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  1. MattJ is offline

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    Mar 2005
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    Posted On:
    6/27/2005 9:13pm


     Style: JKD , Spirit Fingers

    --
    Hell yeah! Hell no!
    As far as stand up/small joint manipulation, Wally Jay is the man. Very influential in his day, with his "small circle" theory being assimilated by the likes of Bruce Lee and Ed Parker. I have a few of his instructional videos, and he has some very good concepts as far as SJM goes.

    Pretty much all the SJM in American Kenpo is based on Wally Jay's theories.

    LOOK OUT!!!

    *ducks to avoid rotten vegetables thrown by everyone for mentioning EP and/or SJM*
  2. punchingdummy is offline

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    Posted On:
    6/27/2005 9:53pm

    Join us... or die
     Style: TSK

    --
    Hell yeah! Hell no!
    Quote Originally Posted by Ryno
    Yup. Throw in the headbutting, downward elbow spikes and eyegouging, and it's a whole different ball of wax.
    ...and neck/spine attacks, front knee attacks, throat attacks, biting, stomps, groin attacks, a variety of fish-hooking, edged weapons, sticks, etc. etc.
  3. Freddy is offline

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    Posted On:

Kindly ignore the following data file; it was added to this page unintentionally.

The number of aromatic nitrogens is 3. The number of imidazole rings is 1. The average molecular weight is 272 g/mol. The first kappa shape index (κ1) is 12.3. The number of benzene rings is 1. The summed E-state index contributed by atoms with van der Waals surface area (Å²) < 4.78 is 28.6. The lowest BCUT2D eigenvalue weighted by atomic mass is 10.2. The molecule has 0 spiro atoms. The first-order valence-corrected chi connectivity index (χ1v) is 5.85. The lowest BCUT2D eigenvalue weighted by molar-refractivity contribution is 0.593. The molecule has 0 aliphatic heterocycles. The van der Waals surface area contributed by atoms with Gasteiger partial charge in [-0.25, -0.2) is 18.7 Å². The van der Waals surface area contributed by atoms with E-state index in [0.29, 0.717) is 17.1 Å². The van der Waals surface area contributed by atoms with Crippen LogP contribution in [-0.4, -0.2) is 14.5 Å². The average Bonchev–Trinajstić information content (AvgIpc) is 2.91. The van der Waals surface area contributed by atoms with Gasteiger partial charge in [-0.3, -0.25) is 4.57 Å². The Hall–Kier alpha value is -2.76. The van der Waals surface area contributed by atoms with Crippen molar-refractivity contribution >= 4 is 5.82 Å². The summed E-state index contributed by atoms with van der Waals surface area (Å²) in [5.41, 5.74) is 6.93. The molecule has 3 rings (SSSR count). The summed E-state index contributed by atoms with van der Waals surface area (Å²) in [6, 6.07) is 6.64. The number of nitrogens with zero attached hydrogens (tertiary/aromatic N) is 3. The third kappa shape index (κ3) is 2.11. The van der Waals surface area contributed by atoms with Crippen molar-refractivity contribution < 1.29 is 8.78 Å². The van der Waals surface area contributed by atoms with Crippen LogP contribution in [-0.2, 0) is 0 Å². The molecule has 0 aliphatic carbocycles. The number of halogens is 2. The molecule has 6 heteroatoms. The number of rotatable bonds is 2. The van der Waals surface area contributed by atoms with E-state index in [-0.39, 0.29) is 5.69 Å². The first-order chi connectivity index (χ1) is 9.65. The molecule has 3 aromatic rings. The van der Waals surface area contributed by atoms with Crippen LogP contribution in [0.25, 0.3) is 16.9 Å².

6/28/2005 8:07pm

    Join us... or die
     Style: Be Happy

    --
    Hell yeah! Hell no!
    Quote Originally Posted by punchingdummy
    This tendency for certain Bullshido members to get trapped in the MT/BJJ paradigm prevents them from objectively analyzing different perspectives, and from doing it under different contexts.
    I totally agree.

    --------------------

    I would highly recomend some of the good books out there on studying the 'ritual' of many street confrontations.

    Its usually two guys are arguing and the next thing you see is the other guy clubbering the other with a pre-emptive strike and the fight is already over. No challenges or anything. But there are alot of body languages and other signals that are often displayed befor any hitting occurs.
    Last edited by Freddy; 6/28/2005 8:13pm at .
    Ghost of Charles Dickens
  4. patfromlogan is offline
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    Heavyweight

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    Hilo Island of Hawaii
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    Posted On:
    6/29/2005 9:39am

    supporting member
     Style: Kyokushinkai / Kajukenbo

    --
    Hell yeah! Hell no!
    Quote Originally Posted by daGorilla
    More likely the first 'commercialized' MMA.

    Martial arts have been around too long to give a modern art like Kajukenbo that distinction.

    -daGorilla
    Commercialized? The early Kajukenbo schools were not cmmercial in any sense. The schools weren't the source of income for the instructors. They drove away most students (Lessons aren't over until there's blood on the floor - Adriano Emperado).
  5. Zendetta is offline

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    Posted On:
    6/29/2005 10:07am

    Join us... or die
     Style: MMA, functional JKD

    --
    Hell yeah! Hell no!
    Hey Pat, you ever hear of the "Crazy Dragons"?
    "You know what I like about you, William? You like guns AND meditation."
  6. daGorilla is offline

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    Posted On:
    6/29/2005 10:50am


     Style: Brazilian Jiu-Jitsu

    --
    Hell yeah! Hell no!
    Quote Originally Posted by patfromlogan
    Commercialized? The early Kajukenbo schools were not cmmercial in any sense. The schools weren't the source of income for the instructors. They drove away most students (Lessons aren't over until there's blood on the floor - Adriano Emperado).